Recover from a SQL Injection Attack on SQL Server

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Lately it seems like SQL Injection attacks have been increasing.  Recently our team has worked through resolving a few different SQL Injection attacks across a variety of web sites.  Each of these attacks had a number of similarities which proved to point back to the same source.  With this information in hand, the resolution should be much quicker.  As such, if your web site is attacked with SQL Injection, how should you address it?  How can the identification, analysis, recovery and resolution be streamlined?  What are some lessons learned?


As a point of reference, SQL Injection in a nutshell is an exploit where unhandled\unexpected SQL commands are passed to SQL Server in a malicious manner.  In the situations we recently experienced the attacks had many similarities and were approached in 4 major components.  First was identifying the issue, next was analyzing the situation to determine the root cause as well as outline options for recovery and resolution, this is followed by recovering the data and preventing a future problem.  The other two items that were important in some of the situations was the overall communication plan and how to resolve the problem if it occurs again.  Let's jump into each one of those items.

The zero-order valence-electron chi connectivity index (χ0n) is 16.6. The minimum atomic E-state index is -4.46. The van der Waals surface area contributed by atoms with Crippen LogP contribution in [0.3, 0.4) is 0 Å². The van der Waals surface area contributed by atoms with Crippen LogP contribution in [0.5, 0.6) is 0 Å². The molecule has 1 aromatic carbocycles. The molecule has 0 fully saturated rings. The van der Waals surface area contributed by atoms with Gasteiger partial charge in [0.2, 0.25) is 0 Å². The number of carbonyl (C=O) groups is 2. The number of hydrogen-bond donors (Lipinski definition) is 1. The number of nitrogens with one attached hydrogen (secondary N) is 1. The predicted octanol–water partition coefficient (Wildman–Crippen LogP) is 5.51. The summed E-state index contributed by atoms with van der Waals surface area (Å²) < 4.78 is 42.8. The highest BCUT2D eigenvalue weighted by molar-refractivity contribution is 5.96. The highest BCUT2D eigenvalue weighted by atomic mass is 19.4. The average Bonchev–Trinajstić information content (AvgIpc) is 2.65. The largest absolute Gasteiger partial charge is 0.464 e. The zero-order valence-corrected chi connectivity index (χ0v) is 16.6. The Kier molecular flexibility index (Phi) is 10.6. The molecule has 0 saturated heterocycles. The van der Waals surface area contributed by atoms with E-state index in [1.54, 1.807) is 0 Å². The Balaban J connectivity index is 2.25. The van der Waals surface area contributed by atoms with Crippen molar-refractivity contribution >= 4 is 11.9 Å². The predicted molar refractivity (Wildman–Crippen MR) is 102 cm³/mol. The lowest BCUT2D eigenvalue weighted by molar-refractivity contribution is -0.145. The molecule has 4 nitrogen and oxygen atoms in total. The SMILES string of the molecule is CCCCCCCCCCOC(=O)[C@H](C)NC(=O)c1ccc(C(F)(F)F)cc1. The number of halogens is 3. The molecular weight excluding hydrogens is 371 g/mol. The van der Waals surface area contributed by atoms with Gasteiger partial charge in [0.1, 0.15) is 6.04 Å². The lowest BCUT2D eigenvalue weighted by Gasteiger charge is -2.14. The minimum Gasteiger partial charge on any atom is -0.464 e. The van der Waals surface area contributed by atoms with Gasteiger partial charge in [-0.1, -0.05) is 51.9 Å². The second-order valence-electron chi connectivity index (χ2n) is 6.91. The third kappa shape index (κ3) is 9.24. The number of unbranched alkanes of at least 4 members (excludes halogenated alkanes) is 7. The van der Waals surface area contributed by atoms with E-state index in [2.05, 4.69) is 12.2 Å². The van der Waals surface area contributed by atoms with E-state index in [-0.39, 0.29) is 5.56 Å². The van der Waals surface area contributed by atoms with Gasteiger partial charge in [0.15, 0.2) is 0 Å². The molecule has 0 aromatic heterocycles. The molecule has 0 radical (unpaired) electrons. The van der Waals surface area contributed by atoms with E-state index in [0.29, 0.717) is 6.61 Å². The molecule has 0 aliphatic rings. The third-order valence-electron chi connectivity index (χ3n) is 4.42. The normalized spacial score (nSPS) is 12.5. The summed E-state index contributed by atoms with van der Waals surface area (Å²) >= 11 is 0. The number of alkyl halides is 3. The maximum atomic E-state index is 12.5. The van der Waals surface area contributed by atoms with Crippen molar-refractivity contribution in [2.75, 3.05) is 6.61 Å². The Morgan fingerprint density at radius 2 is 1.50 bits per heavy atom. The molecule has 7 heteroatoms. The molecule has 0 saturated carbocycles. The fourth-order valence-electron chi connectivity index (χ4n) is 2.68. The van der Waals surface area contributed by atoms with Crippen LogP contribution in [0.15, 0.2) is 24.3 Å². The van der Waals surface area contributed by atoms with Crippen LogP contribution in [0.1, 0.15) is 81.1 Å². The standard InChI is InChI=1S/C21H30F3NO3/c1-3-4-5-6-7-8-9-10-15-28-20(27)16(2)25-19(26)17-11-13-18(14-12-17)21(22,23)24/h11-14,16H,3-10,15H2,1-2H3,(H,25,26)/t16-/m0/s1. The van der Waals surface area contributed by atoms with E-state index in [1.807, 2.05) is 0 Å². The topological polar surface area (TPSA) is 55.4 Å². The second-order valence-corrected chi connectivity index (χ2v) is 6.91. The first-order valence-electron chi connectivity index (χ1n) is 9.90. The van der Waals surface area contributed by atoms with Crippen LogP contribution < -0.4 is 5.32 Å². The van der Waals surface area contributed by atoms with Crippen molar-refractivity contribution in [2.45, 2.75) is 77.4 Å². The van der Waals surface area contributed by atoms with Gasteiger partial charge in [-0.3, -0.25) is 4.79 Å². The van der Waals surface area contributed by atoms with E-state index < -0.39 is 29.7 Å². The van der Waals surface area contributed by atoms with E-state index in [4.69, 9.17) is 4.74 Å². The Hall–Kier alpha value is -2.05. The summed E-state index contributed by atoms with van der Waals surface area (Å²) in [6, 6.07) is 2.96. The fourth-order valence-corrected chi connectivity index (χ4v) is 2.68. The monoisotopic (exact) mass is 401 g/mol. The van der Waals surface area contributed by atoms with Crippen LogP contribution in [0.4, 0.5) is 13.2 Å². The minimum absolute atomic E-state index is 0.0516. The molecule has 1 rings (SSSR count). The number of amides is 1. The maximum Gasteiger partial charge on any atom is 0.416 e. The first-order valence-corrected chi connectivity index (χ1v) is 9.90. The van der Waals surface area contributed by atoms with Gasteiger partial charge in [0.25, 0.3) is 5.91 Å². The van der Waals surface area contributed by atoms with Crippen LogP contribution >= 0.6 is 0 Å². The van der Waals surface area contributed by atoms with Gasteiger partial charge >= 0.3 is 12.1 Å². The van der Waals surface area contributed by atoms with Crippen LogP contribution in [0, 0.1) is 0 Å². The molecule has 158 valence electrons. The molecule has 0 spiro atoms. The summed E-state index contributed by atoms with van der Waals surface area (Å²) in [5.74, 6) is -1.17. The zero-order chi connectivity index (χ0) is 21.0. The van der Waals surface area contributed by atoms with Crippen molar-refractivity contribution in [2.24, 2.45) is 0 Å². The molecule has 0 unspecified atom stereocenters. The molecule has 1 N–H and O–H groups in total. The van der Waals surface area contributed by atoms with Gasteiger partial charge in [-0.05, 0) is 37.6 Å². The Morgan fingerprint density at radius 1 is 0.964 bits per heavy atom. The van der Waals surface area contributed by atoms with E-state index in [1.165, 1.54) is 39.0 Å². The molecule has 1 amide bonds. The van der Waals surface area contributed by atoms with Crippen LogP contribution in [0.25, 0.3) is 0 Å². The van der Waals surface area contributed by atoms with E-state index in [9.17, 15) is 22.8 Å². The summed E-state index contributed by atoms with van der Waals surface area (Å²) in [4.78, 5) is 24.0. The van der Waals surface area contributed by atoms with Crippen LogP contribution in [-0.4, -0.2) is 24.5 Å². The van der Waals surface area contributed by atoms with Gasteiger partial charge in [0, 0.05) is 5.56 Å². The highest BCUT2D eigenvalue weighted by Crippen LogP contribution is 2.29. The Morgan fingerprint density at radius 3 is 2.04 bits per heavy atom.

In the situations we experienced, the users or customers actually reported the issue to the IT team.  Once the issue is determined then analysis needs to be conducted in the following places:

  • Firewall logs and configurations
  • IIS logs
  • Web pages
  • SQL Server tables

In terms of sample code, hex strings were casted and passed to SQL Server.  After reviewing the code, it was a simple cursor to update varchar, nvarchar, text or ntext columns with URL's to other web sites.  Her are some references with updated listings of malicious URLs:


After reviewing the IIS logs it was possible to translate the code, but if you have a performance monitoring tool that capture long running SQL statements they may have proven the most beneficial to help pinpoint the exact code issued.  If not you will need to spend some time searching for strings across your database or use the strings from this article as a point of reference.

Once the string is determined then these two scripts can offer a great deal of value to identify the infected columns and/or recover from the issue:

On a related note, one quick way to determine if your web site has been infected is with the following Google query from a SANs article:

site:yoursite "script src=http://*/""ngg.js"|"js.js"|"b.js"

One note from our experiences is the file names (i.e. *.js) have changed, so searching for additional files may be necessary.  Based on your analysis be sure to include the appropriate file names.